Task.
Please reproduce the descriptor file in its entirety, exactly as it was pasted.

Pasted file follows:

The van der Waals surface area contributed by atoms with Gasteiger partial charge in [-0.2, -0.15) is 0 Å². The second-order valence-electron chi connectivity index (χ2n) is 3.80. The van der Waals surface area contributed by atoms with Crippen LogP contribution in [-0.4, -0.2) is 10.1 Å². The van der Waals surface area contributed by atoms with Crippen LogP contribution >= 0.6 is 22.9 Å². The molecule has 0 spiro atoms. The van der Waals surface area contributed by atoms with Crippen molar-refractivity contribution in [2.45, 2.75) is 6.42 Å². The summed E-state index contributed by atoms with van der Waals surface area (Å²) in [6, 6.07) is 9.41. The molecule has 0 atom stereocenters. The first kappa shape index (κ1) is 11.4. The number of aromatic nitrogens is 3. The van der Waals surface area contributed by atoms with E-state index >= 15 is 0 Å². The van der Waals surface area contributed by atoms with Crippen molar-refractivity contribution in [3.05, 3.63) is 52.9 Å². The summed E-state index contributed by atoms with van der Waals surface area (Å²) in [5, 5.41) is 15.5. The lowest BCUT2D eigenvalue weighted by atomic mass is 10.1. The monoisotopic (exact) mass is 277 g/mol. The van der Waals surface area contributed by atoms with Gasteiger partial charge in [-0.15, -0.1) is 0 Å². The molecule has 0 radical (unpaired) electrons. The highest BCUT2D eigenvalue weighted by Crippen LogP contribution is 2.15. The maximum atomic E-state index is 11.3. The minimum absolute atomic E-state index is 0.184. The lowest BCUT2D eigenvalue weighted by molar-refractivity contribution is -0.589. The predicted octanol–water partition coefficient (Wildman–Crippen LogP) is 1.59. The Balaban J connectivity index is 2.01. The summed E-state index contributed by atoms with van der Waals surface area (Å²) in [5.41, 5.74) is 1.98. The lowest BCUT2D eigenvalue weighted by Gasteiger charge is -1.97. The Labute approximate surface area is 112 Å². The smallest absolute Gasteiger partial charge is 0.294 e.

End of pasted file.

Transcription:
The van der Waals surface area contributed by atoms with Gasteiger partial charge in [-0.2, -0.15) is 0 Å². The second-order valence-electron chi connectivity index (χ2n) is 3.80. The van der Waals surface area contributed by atoms with Crippen LogP contribution in [-0.4, -0.2) is 10.1 Å². The van der Waals surface area contributed by atoms with Crippen LogP contribution >= 0.6 is 22.9 Å². The molecule has 0 spiro atoms. The van der Waals surface area contributed by atoms with Crippen molar-refractivity contribution in [2.45, 2.75) is 6.42 Å². The summed E-state index contributed by atoms with van der Waals surface area (Å²) in [6, 6.07) is 9.41. The molecule has 0 atom stereocenters. The first kappa shape index (κ1) is 11.4. The number of aromatic nitrogens is 3. The van der Waals surface area contributed by atoms with E-state index >= 15 is 0 Å². The van der Waals surface area contributed by atoms with Crippen molar-refractivity contribution in [3.05, 3.63) is 52.9 Å². The summed E-state index contributed by atoms with van der Waals surface area (Å²) in [5, 5.41) is 15.5. The lowest BCUT2D eigenvalue weighted by atomic mass is 10.1. The monoisotopic (exact) mass is 277 g/mol. The van der Waals surface area contributed by atoms with Gasteiger partial charge in [-0.15, -0.1) is 0 Å². The molecule has 0 radical (unpaired) electrons. The highest BCUT2D eigenvalue weighted by Crippen LogP contribution is 2.15. The maximum atomic E-state index is 11.3. The minimum absolute atomic E-state index is 0.184. The lowest BCUT2D eigenvalue weighted by molar-refractivity contribution is -0.589. The predicted octanol–water partition coefficient (Wildman–Crippen LogP) is 1.59. The Balaban J connectivity index is 2.01. The summed E-state index contributed by atoms with van der Waals surface area (Å²) in [5.41, 5.74) is 1.98. The lowest BCUT2D eigenvalue weighted by Gasteiger charge is -1.97. The Labute approximate surface area is 112 Å². The smallest absolute Gasteiger partial charge is 0.294 e.